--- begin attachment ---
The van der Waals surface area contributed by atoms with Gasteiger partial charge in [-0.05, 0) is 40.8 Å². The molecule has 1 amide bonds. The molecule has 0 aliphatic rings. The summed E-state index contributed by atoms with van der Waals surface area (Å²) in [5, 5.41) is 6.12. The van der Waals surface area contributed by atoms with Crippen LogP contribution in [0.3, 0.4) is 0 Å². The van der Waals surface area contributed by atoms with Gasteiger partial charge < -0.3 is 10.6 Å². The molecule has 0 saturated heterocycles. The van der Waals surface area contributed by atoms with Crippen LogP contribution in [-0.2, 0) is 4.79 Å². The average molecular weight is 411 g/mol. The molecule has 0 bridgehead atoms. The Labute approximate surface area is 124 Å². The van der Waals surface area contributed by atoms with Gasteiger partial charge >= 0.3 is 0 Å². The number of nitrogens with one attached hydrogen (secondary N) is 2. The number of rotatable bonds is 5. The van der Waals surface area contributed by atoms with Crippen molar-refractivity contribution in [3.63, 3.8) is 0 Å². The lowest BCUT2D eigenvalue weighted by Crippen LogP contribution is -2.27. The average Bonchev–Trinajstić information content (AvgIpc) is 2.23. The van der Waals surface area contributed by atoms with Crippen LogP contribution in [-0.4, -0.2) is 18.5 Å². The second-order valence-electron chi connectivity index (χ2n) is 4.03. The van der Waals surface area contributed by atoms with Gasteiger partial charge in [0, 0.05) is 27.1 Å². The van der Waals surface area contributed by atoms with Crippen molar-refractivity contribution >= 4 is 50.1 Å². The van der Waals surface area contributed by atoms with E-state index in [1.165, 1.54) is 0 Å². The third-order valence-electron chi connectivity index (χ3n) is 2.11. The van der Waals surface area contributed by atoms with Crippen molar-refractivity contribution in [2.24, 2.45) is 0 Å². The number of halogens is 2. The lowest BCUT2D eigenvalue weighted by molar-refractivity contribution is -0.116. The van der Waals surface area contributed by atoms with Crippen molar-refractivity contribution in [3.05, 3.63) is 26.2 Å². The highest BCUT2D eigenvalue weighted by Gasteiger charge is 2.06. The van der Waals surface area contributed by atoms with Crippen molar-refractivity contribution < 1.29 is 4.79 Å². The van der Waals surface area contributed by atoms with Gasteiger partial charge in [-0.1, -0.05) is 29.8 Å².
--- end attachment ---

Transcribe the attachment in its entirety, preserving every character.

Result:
The van der Waals surface area contributed by atoms with Gasteiger partial charge in [-0.05, 0) is 40.8 Å². The molecule has 1 amide bonds. The molecule has 0 aliphatic rings. The summed E-state index contributed by atoms with van der Waals surface area (Å²) in [5, 5.41) is 6.12. The van der Waals surface area contributed by atoms with Crippen LogP contribution in [0.3, 0.4) is 0 Å². The van der Waals surface area contributed by atoms with Gasteiger partial charge < -0.3 is 10.6 Å². The molecule has 0 saturated heterocycles. The van der Waals surface area contributed by atoms with Crippen LogP contribution in [-0.2, 0) is 4.79 Å². The average molecular weight is 411 g/mol. The molecule has 0 bridgehead atoms. The Labute approximate surface area is 124 Å². The van der Waals surface area contributed by atoms with Gasteiger partial charge >= 0.3 is 0 Å². The number of nitrogens with one attached hydrogen (secondary N) is 2. The number of rotatable bonds is 5. The van der Waals surface area contributed by atoms with Crippen molar-refractivity contribution in [3.63, 3.8) is 0 Å². The lowest BCUT2D eigenvalue weighted by Crippen LogP contribution is -2.27. The average Bonchev–Trinajstić information content (AvgIpc) is 2.23. The van der Waals surface area contributed by atoms with Crippen LogP contribution in [-0.4, -0.2) is 18.5 Å². The second-order valence-electron chi connectivity index (χ2n) is 4.03. The van der Waals surface area contributed by atoms with Gasteiger partial charge in [0, 0.05) is 27.1 Å². The van der Waals surface area contributed by atoms with Crippen molar-refractivity contribution >= 4 is 50.1 Å². The van der Waals surface area contributed by atoms with E-state index in [1.165, 1.54) is 0 Å². The third-order valence-electron chi connectivity index (χ3n) is 2.11. The van der Waals surface area contributed by atoms with Crippen molar-refractivity contribution in [2.24, 2.45) is 0 Å². The number of halogens is 2. The lowest BCUT2D eigenvalue weighted by molar-refractivity contribution is -0.116. The van der Waals surface area contributed by atoms with Crippen molar-refractivity contribution in [3.05, 3.63) is 26.2 Å². The highest BCUT2D eigenvalue weighted by Gasteiger charge is 2.06. The van der Waals surface area contributed by atoms with Crippen molar-refractivity contribution < 1.29 is 4.79 Å². The van der Waals surface area contributed by atoms with Gasteiger partial charge in [-0.1, -0.05) is 29.8 Å².